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    Huntington Beach to use community review board to vet children’s books for sexual content
    • October 18, 2023

    Huntington Beach will soon have an appointed community review board that could reject new children’s books that are deemed inappropriate, a move critics are calling a book-banning system.

    The City Council majority decided to create a 21-member community review board that has oversight of children’s books in city libraries. Its powers include rejecting, by a majority vote, new children’s books the library staff wish to obtain that “do not meet the city’s community standards of acceptance” and reviewing books already in circulation if they should be moved from the children’s section.

    Councilmember Gracey Van Der Mark is behind the push. The three other conservative councilmembers joined her to pass the contested proposal Tuesday night in a 4-3 vote.

    Gracey Larrea-Van Der Mark listens to public comments during a city council meeting on Tuesday, June 20, 2023. (Photo by Jeff Gritchen, Orange County Register/SCNG)

    Each councilmember will get three appointments to the board.

    Scores of vocal residents denounced Van Der Mark’s resolution, calling it a book ban.

    “If you don’t procure something, what are you doing? You’re banning it,” said Jeff Lebow during public comment.

    The Council Chambers at City Hall were filled with people and many had to sit in an overflow room. The public comment period went over five hours, with residents bringing signs that called the proposal government overreach.

    The resolution mandates that no city library allow children direct access to books or other materials that contain “any content of sexual nature.” It will require a parent or guardian’s consent to access those materials, whether they are intended for children or adults. Books with sexual content will be moved out of the children’s section.

    Mayor Tony Strickland argued against the other councilmbers and residents who see the resolution as a ban. “We are not removing any books or restricting any books. It’s been said before; It’s not a ban.”

    The councilmembers who voted for it continually said during the meeting that they don’t see the move as a book ban. Councilmember Natalie Moser, who voted against the proposal, expressed numerous concerns with it, including that the city was putting itself in legal risk.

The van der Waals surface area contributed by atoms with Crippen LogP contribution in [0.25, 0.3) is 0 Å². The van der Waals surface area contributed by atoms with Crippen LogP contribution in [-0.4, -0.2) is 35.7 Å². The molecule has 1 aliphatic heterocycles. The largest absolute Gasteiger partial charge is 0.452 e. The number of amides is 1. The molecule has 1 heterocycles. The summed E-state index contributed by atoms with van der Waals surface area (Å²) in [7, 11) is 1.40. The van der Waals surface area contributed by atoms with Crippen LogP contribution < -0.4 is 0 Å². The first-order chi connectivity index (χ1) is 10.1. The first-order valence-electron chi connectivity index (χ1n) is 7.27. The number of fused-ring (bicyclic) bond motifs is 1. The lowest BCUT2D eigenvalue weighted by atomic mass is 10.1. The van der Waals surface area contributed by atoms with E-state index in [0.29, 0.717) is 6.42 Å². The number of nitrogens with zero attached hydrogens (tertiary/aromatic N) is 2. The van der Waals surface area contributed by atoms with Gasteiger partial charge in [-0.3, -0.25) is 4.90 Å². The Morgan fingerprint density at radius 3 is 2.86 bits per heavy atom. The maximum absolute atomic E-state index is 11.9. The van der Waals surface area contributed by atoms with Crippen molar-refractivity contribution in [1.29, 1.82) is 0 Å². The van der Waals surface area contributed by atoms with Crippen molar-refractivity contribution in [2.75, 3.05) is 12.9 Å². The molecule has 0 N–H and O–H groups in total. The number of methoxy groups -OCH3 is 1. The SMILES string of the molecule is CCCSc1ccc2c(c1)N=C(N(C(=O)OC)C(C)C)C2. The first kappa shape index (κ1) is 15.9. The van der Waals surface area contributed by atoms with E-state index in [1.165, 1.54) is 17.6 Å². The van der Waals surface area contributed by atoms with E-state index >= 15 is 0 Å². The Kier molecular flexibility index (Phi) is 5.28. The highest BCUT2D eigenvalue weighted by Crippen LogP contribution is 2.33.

“Those seeking to impede access to collections and dictate how library workers do their jobs are doing so to silence and obscure the voices and perspectives of those whose opinions they feel do not have a right to full and active participation in American society,” Moser said. “While the protection of our community’s children is paramount, this resolution is not the way to achieve it.”

    Related links

    Here are 5 books people have asked the Huntington Beach Public Library to remove
    Huntington Beach wants options for making it harder for children to access sexually explicit books
    Huntington Beach councilmember wants law to screen out ‘pornographic children’s books’ from city libraries

    The First Amendment Coalition, the ACLU of Southern California and the Freedom to Read Foundation said in a letter to the City Council that creating a review board violates the First Amendment. The groups said the resolution, taken literally, would prohibit children from accessing literary classics such as “I Know Why The Caged Bird Sings,” “The Great Gatsby” and “Romeo and Juliet.”

    “While no one can be forced to read a library book to which they object, no one has the right to subject, through force of government, the entire community to their narrow and arbitrary view of what books are acceptable for minors of any age to read,” the groups said.

    The groups also warned in their joint letter that the proposal would negatively affect LGTBQ youth and overall called it unconstitutional.

    The nonprofit Friends of the Huntington Beach Public Library released a statement ahead of the meeting that they oppose book bans in the city’s library system, saying individuals have the right to determine what’s appropriate for them and their families to read, not a government-appointed committee.

    Earlier in Tuesday’s meeting, city staffers had presented possible policy updates for the library to make, separate from Van Der Mark’s resolution. Those changes include a new library card that would require parental permission for checking out adult books and updating processes for book recommendations for children and families.

    Van Der Mark asked Community and Library Services Director Ashley Wysocki, who gave the staff presentation, if any books were going to be banned from the library. Wysocki said: “I think there are a lot of perceived ways books can be banned, and so until I better understand what the direction from council is, I don’t know that I can answer that.”

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    ​ Orange County Register